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11  Pattern Review Vogue 2809 in Sewing Pattern Reviews by AlenaSelene on: December 16, 2012 09:58:44 AM
Pattern Review Vogue 2809

This is a fun top with three versions. View A is a short-sleeve shirt length version. View B is tunic length with long, slightly flared sleeves. View C is sleeveless and dress length, with an elastic waist band. Also included in the pattern are a maxi length skirt and a simple pair of pants.

I made a sleeveless version of View B in a soft paisley and animal print knit.
 
I made one design change. I sewed the front edges of the neckline together at the top of the circular opening. I made a small pin-on velvet bow, which is easily swapped out for a more decorative brooch to dress it up a bit, like the lighthearted fluffy fascinator used in the photo.

The pattern uses bias tape to face the armholes in the sleeveless version and the neckline in all versions. The ivory bias tape I used is visible in the photo, because my mannequin has no neck or arms to hide them.

I made one construction technique change. The pattern instructions use the two rows of stitching, pull up the bobbin thread method to gather the front. I prefer to use the zig zag over dental floss method, mint flavored was what I happened to have on hand.

The top went together quickly, with only 3 main pattern pieces; front, back and a small front facing. To make sure the gathers stayed even when I applied the facing to the circular opening, I used a dozen pins and topstitched from the right side of the garment.

I recommend this pattern. I enjoyed making this top. Im happy with the results and plan to make it again.
Pattern Review Vogue 2809
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12  Pattern Review McCalls 6231 Mens Sleepwear in Sewing Pattern Reviews by AlenaSelene on: December 16, 2012 09:54:11 AM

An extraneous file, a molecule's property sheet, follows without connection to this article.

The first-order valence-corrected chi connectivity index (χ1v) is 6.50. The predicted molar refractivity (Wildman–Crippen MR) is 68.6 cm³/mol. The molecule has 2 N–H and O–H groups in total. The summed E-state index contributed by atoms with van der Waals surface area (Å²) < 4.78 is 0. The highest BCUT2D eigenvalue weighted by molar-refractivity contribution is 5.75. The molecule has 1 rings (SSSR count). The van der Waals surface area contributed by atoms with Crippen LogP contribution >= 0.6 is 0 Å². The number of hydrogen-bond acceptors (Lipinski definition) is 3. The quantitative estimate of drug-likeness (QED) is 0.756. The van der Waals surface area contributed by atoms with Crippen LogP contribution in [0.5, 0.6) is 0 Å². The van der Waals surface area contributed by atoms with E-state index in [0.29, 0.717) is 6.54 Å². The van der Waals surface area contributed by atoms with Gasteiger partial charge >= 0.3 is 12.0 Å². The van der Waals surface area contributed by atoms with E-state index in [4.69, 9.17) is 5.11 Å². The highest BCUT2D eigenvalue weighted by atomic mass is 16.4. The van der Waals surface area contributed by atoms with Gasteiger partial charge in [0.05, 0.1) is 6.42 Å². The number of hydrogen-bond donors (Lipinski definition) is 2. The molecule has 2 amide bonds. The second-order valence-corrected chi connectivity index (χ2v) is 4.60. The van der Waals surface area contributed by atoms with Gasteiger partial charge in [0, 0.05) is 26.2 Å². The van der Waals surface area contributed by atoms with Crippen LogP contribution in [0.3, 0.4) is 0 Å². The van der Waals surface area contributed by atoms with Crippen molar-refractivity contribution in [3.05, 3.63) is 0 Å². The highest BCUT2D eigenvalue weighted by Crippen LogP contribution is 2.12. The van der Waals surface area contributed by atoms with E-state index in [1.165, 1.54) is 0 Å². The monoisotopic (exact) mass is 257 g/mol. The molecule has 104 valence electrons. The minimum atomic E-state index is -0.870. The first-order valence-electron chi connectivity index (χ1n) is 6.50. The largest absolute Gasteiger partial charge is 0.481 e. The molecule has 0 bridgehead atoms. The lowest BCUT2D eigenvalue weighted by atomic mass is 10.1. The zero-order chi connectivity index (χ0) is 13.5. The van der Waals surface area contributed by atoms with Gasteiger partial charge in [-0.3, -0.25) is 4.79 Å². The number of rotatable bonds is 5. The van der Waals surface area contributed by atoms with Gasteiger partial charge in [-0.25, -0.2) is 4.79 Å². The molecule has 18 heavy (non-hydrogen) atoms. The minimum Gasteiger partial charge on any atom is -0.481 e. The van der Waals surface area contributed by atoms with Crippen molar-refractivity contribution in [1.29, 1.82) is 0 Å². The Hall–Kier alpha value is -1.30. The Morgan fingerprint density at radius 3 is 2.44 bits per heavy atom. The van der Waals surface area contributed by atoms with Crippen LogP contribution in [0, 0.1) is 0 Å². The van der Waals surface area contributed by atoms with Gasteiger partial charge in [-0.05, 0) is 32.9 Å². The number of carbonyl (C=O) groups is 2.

Pattern Review McCalls 6231 Mens Sleepwear

IMPORANT NOTE: I do not own a male mannequin. The robe is intended for a male, but is photographed on the only available half mannequin, which is female.

McCalls 6231 is a collection of mens sleepwear pieces to mix and match. The robe is shown in two lengths, with a self or contrasting band on the front and sleeves. The pajama top has a patch pocket and is shown with both long and short sleeves, and also in two lengths. The pajama bottoms can be made short length or pant length.

I made the robe View B with a contrasting band. I used a chocolate brown polyester charmuse for the body and belt, and a golden brocade with an Asian design for the contrasting bands.

The only design detail I changed was to add pocket flaps in the contrasting golden brocade.

The only construction technique I changed was the belt carriers. I always end up pinning or sewing bathrobe belts to the side seams so they dont get lost. I eliminated the carriers and sewed the belt directly to the side seams. To make sure it fit right with the belt sewn this way, I had the robes wearer put the robe on and tie the belt. I pinned the belt to the side seams, then later sewed them in place. Now, the belt will never slip away from the robe.